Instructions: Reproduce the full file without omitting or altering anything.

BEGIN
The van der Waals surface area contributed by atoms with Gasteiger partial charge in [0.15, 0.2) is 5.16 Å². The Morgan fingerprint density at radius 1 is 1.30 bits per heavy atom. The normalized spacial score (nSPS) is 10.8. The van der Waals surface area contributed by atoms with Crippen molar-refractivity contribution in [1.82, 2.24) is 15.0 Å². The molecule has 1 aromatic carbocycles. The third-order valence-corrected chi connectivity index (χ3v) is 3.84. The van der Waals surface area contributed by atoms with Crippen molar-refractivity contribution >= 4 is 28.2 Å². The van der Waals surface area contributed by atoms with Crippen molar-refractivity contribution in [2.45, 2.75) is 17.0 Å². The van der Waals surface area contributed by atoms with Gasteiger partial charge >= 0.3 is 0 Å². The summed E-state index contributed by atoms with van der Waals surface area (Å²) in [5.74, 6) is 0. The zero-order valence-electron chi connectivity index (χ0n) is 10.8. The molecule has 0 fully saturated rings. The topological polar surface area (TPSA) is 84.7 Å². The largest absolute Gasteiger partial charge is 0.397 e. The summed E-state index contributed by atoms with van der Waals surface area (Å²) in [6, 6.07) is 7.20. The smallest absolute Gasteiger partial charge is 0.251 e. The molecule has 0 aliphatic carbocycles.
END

The van der Waals surface area contributed by atoms with Gasteiger partial charge in [0.15, 0.2) is 5.16 Å². The Morgan fingerprint density at radius 1 is 1.30 bits per heavy atom. The normalized spacial score (nSPS) is 10.8. The van der Waals surface area contributed by atoms with Crippen molar-refractivity contribution in [1.82, 2.24) is 15.0 Å². The molecule has 1 aromatic carbocycles. The third-order valence-corrected chi connectivity index (χ3v) is 3.84. The van der Waals surface area contributed by atoms with Crippen molar-refractivity contribution >= 4 is 28.2 Å². The van der Waals surface area contributed by atoms with Crippen molar-refractivity contribution in [2.45, 2.75) is 17.0 Å². The van der Waals surface area contributed by atoms with Gasteiger partial charge >= 0.3 is 0 Å². The summed E-state index contributed by atoms with van der Waals surface area (Å²) in [5.74, 6) is 0. The zero-order valence-electron chi connectivity index (χ0n) is 10.8. The molecule has 0 fully saturated rings. The topological polar surface area (TPSA) is 84.7 Å². The largest absolute Gasteiger partial charge is 0.397 e. The summed E-state index contributed by atoms with van der Waals surface area (Å²) in [6, 6.07) is 7.20. The smallest absolute Gasteiger partial charge is 0.251 e. The molecule has 0 aliphatic carbocycles.